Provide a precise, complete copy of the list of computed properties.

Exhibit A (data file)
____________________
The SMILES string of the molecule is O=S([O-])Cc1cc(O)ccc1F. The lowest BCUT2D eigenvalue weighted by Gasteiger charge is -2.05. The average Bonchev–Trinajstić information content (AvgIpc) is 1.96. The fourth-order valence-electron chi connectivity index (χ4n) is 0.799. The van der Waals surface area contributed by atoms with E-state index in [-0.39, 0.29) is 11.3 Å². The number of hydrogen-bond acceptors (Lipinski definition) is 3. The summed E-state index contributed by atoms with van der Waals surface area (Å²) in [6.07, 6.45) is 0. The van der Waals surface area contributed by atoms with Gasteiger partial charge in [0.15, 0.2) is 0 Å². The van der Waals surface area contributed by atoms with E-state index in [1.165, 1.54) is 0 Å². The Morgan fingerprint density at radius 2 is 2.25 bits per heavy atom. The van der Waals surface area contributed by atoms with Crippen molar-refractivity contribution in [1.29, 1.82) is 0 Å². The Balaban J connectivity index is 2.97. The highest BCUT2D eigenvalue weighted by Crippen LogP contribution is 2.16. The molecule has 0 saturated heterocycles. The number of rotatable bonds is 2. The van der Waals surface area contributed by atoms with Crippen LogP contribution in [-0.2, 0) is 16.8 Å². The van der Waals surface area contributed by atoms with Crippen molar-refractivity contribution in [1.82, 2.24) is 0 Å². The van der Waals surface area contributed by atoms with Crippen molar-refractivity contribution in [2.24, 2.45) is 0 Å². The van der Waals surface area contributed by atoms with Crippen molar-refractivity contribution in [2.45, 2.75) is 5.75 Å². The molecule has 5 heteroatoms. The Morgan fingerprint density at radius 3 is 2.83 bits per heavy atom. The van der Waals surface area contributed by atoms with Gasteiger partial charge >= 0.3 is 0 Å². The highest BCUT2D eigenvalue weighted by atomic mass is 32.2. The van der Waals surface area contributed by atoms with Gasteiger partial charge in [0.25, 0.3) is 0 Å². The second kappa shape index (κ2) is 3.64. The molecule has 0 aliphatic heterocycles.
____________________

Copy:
The SMILES string of the molecule is O=S([O-])Cc1cc(O)ccc1F. The lowest BCUT2D eigenvalue weighted by Gasteiger charge is -2.05. The average Bonchev–Trinajstić information content (AvgIpc) is 1.96. The fourth-order valence-electron chi connectivity index (χ4n) is 0.799. The van der Waals surface area contributed by atoms with E-state index in [-0.39, 0.29) is 11.3 Å². The number of hydrogen-bond acceptors (Lipinski definition) is 3. The summed E-state index contributed by atoms with van der Waals surface area (Å²) in [6.07, 6.45) is 0. The van der Waals surface area contributed by atoms with Gasteiger partial charge in [0.15, 0.2) is 0 Å². The van der Waals surface area contributed by atoms with E-state index in [1.165, 1.54) is 0 Å². The Morgan fingerprint density at radius 2 is 2.25 bits per heavy atom. The van der Waals surface area contributed by atoms with Crippen molar-refractivity contribution in [1.29, 1.82) is 0 Å². The Balaban J connectivity index is 2.97. The highest BCUT2D eigenvalue weighted by Crippen LogP contribution is 2.16. The molecule has 0 saturated heterocycles. The number of rotatable bonds is 2. The van der Waals surface area contributed by atoms with Crippen LogP contribution in [-0.2, 0) is 16.8 Å². The van der Waals surface area contributed by atoms with Crippen molar-refractivity contribution in [1.82, 2.24) is 0 Å². The van der Waals surface area contributed by atoms with Crippen molar-refractivity contribution in [2.24, 2.45) is 0 Å². The van der Waals surface area contributed by atoms with Crippen molar-refractivity contribution in [2.45, 2.75) is 5.75 Å². The molecule has 5 heteroatoms. The Morgan fingerprint density at radius 3 is 2.83 bits per heavy atom. The van der Waals surface area contributed by atoms with Gasteiger partial charge >= 0.3 is 0 Å². The highest BCUT2D eigenvalue weighted by atomic mass is 32.2. The van der Waals surface area contributed by atoms with Gasteiger partial charge in [0.25, 0.3) is 0 Å². The second kappa shape index (κ2) is 3.64. The molecule has 0 aliphatic heterocycles.